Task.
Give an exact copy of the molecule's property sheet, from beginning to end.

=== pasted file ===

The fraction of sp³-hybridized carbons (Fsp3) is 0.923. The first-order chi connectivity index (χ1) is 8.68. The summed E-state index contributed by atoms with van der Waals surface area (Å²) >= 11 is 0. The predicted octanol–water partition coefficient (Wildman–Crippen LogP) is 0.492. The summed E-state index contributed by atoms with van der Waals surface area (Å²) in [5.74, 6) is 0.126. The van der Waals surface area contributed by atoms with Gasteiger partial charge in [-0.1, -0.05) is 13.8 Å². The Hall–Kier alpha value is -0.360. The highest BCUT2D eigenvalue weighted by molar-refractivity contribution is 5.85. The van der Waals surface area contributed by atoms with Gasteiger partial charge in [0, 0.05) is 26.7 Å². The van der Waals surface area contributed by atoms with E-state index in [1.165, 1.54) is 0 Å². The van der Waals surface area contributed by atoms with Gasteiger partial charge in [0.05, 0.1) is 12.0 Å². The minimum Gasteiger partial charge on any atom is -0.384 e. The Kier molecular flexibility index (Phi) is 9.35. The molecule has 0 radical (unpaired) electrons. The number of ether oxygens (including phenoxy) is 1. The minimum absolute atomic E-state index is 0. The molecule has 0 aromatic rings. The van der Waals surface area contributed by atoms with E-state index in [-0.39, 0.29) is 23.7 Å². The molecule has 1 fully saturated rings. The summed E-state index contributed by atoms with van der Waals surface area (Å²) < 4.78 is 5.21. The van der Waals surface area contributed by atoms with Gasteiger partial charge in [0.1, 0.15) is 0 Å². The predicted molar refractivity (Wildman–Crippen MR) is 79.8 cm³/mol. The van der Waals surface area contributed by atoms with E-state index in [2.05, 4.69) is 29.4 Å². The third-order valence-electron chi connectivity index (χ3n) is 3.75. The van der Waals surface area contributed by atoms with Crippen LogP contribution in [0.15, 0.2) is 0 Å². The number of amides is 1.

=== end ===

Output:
The fraction of sp³-hybridized carbons (Fsp3) is 0.923. The first-order chi connectivity index (χ1) is 8.68. The summed E-state index contributed by atoms with van der Waals surface area (Å²) >= 11 is 0. The predicted octanol–water partition coefficient (Wildman–Crippen LogP) is 0.492. The summed E-state index contributed by atoms with van der Waals surface area (Å²) in [5.74, 6) is 0.126. The van der Waals surface area contributed by atoms with Gasteiger partial charge in [-0.1, -0.05) is 13.8 Å². The Hall–Kier alpha value is -0.360. The highest BCUT2D eigenvalue weighted by molar-refractivity contribution is 5.85. The van der Waals surface area contributed by atoms with Gasteiger partial charge in [0, 0.05) is 26.7 Å². The van der Waals surface area contributed by atoms with E-state index in [1.165, 1.54) is 0 Å². The van der Waals surface area contributed by atoms with Gasteiger partial charge in [0.05, 0.1) is 12.0 Å². The minimum Gasteiger partial charge on any atom is -0.384 e. The Kier molecular flexibility index (Phi) is 9.35. The molecule has 0 radical (unpaired) electrons. The number of ether oxygens (including phenoxy) is 1. The minimum absolute atomic E-state index is 0. The molecule has 0 aromatic rings. The van der Waals surface area contributed by atoms with E-state index in [-0.39, 0.29) is 23.7 Å². The molecule has 1 fully saturated rings. The summed E-state index contributed by atoms with van der Waals surface area (Å²) < 4.78 is 5.21. The van der Waals surface area contributed by atoms with Gasteiger partial charge in [0.1, 0.15) is 0 Å². The predicted molar refractivity (Wildman–Crippen MR) is 79.8 cm³/mol. The van der Waals surface area contributed by atoms with E-state index in [2.05, 4.69) is 29.4 Å². The third-order valence-electron chi connectivity index (χ3n) is 3.75. The van der Waals surface area contributed by atoms with Crippen LogP contribution in [0.15, 0.2) is 0 Å². The number of amides is 1.